This one was directed by an Englishman (Anthony Baxter), though much of its subject matter concerns Scotland. It forms a sequel to You've Been Trumped, which looked at the golf course which billionaire Donald Trump built over a protected wildlife site in Aberdeenshire. He was allowed to do this because the local MSP just happens to be Scotland's First Minister Alex Salmond, who arranged for Trump's vanity project to gain exemption from planning controls. (I am not alone on thinking that once we have our independence, there will be a reckoning to be had with Mr Salmond over this business.) We follow the continuing story of Trump's Balmedie development, but we also see other golf courses for the super-rich which threaten natural or human heritage, in particular one planned for Dubrovnik (a UNESCO World Heritage Site, and we follow the progress of the protests against them.
A couple of small things. Michael Forbes, the leader of the Balmedie campaign, was voted Glenfiddich Scot of the Year 2012 (beating Olympic champions Chris Hoy and Andy Murray as well as Billy Connolly). In response, all Trump's hotels boycotted Glenfiddich! And did you know that golf courses around the world consume water sufficient for the needs of 80% of the planet's population?
Special praise due to Karine Polwart for her contributions to the film and its soundtrack.
Anthony Baxter has got distribution lined up for the film, but needs money to produce all the digital film packs needed to get it into cinemas. He is raising this via crowdfunding.
Oh, and Trump has abandoned his plan to build a second course at Balmedie. Yay!
29 June Atlas
No IMDB or Wikipedia entry for this one, which was billed as a documentary celebrating the lives of prostitutes as tragic heroines of a universe with its own laws, neither moralising nor glamorising them.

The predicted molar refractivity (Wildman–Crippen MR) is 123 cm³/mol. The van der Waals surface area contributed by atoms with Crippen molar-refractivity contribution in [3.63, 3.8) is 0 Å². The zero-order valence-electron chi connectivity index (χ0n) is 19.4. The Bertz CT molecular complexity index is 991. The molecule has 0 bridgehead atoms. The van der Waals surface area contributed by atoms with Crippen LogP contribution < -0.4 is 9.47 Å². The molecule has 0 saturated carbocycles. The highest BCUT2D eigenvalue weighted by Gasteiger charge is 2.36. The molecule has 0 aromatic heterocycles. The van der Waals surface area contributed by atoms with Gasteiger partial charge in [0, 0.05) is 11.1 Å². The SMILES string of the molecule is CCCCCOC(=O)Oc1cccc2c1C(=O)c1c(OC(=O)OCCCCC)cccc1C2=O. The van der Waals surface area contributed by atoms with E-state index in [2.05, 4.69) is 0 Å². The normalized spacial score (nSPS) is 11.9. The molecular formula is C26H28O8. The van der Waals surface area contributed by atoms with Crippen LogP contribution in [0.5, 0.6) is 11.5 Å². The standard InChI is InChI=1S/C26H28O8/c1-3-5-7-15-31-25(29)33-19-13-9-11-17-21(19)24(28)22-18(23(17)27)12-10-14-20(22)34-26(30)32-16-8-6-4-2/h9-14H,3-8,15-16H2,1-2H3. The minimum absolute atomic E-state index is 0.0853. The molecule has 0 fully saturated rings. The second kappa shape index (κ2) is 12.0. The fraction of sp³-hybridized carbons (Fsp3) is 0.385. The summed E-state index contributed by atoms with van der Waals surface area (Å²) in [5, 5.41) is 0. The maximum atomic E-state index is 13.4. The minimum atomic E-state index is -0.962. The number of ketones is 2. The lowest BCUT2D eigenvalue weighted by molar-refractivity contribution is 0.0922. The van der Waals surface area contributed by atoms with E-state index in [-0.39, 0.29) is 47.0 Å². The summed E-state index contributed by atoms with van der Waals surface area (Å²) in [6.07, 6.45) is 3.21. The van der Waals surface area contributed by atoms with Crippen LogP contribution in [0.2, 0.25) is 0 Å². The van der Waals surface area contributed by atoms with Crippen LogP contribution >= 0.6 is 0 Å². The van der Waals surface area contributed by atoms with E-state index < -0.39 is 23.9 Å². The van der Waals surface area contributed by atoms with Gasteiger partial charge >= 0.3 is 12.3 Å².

This was the only film I really hated in the festival. In fact I left about halfway through, and I NEVER walk out of films. Nor was I the first to do so this time. The film was uniformly dark - I mean literally dark, being shot at night with little of no additional lighting. The endless shots of women injecting heroin or smoking crack began to get annoying early on, especially with the pretentious voice-overs in various (subtitled) languages. The five-minute shot of a woman masturbating in a bored way didn't hold my interest. But it was the footage of a newly-slaughtered goat being out into a bowl that decided me that I'd had enough. I've seen a goat being slaughtered like that in Yemen, and it doesn't especially disturb me, but it's not what I had in mind when I booked to see a documentary of the sex industry.
Here are two reviews of the film, which seems only to have surfaced for the Edinburgh festival. The first is a gushing and pretentious analysis, by someone I suspect is connected with the festival. The second is by a reviewer who saw a preview, and whose opinion matches mine pretty much exactly.
29 June We'll Never Have Paris
And so we arrive at the final film of the festival, a romantic comedy written and directed by Simon Helberg of the Big Bang Theory, who also stars in it. He described the film as partly autobiographical: the opening credits say "Based on a true story....unfortunately." Basically the film is about the attempts of Quinn (played by Helberg) to propose marriage to the girl he has loved since primary school, and the various things that get in the way.
For quite a bit of the film I kept finding myself thinking that it was like a feature-length episode of Seinfeld, or perhaps even more one of Friends. Quinn comes over as incredibly whiny and self-obsessed (imagine a far, far worse version of Ross in ), and I kept wanting to punch him: probably not Helberg's intention. Even by the end I found him very hard to like, though there were plenty of laughs along the way, and some brilliant scenes. I didn't like it as much as the first five films I saw in the festival, but coming a few hours after the dire Atlas it was as welcome as Some Like It Hot. Good fun really, and I dare say it will turn up in mainstream cinemas later on.